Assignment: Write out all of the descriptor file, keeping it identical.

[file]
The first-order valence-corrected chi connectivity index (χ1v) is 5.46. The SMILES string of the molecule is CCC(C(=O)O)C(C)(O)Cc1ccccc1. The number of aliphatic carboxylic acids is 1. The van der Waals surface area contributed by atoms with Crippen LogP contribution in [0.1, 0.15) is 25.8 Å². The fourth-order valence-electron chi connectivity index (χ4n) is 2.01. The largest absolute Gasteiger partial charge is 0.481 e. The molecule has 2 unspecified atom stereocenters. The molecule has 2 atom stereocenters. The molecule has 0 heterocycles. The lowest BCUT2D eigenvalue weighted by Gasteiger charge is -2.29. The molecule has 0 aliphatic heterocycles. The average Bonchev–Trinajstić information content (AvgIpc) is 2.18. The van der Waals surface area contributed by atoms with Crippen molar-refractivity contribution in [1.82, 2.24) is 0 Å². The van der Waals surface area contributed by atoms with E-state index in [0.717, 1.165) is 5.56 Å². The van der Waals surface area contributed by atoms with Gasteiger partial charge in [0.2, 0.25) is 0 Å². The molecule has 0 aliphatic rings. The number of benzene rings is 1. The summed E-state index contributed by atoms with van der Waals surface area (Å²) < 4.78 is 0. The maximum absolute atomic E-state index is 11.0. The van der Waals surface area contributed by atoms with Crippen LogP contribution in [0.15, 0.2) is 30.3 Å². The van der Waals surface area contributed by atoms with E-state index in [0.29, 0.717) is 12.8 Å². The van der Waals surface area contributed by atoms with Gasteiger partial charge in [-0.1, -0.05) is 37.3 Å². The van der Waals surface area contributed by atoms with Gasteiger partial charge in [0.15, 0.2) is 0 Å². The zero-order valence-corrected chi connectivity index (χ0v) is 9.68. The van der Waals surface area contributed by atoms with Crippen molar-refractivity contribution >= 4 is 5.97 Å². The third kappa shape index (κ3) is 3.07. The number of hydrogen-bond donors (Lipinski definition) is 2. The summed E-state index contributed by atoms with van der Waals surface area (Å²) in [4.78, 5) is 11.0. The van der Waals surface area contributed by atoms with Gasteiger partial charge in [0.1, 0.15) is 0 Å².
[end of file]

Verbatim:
The first-order valence-corrected chi connectivity index (χ1v) is 5.46. The SMILES string of the molecule is CCC(C(=O)O)C(C)(O)Cc1ccccc1. The number of aliphatic carboxylic acids is 1. The van der Waals surface area contributed by atoms with Crippen LogP contribution in [0.1, 0.15) is 25.8 Å². The fourth-order valence-electron chi connectivity index (χ4n) is 2.01. The largest absolute Gasteiger partial charge is 0.481 e. The molecule has 2 unspecified atom stereocenters. The molecule has 2 atom stereocenters. The molecule has 0 heterocycles. The lowest BCUT2D eigenvalue weighted by Gasteiger charge is -2.29. The molecule has 0 aliphatic heterocycles. The average Bonchev–Trinajstić information content (AvgIpc) is 2.18. The van der Waals surface area contributed by atoms with Crippen molar-refractivity contribution in [1.82, 2.24) is 0 Å². The van der Waals surface area contributed by atoms with E-state index in [0.717, 1.165) is 5.56 Å². The van der Waals surface area contributed by atoms with Gasteiger partial charge in [0.2, 0.25) is 0 Å². The molecule has 0 aliphatic rings. The number of benzene rings is 1. The summed E-state index contributed by atoms with van der Waals surface area (Å²) < 4.78 is 0. The maximum absolute atomic E-state index is 11.0. The van der Waals surface area contributed by atoms with Crippen LogP contribution in [0.15, 0.2) is 30.3 Å². The van der Waals surface area contributed by atoms with E-state index in [0.29, 0.717) is 12.8 Å². The van der Waals surface area contributed by atoms with Gasteiger partial charge in [-0.1, -0.05) is 37.3 Å². The van der Waals surface area contributed by atoms with Gasteiger partial charge in [0.15, 0.2) is 0 Å². The zero-order valence-corrected chi connectivity index (χ0v) is 9.68. The van der Waals surface area contributed by atoms with Crippen molar-refractivity contribution >= 4 is 5.97 Å². The third kappa shape index (κ3) is 3.07. The number of hydrogen-bond donors (Lipinski definition) is 2. The summed E-state index contributed by atoms with van der Waals surface area (Å²) in [4.78, 5) is 11.0. The van der Waals surface area contributed by atoms with Gasteiger partial charge in [0.1, 0.15) is 0 Å².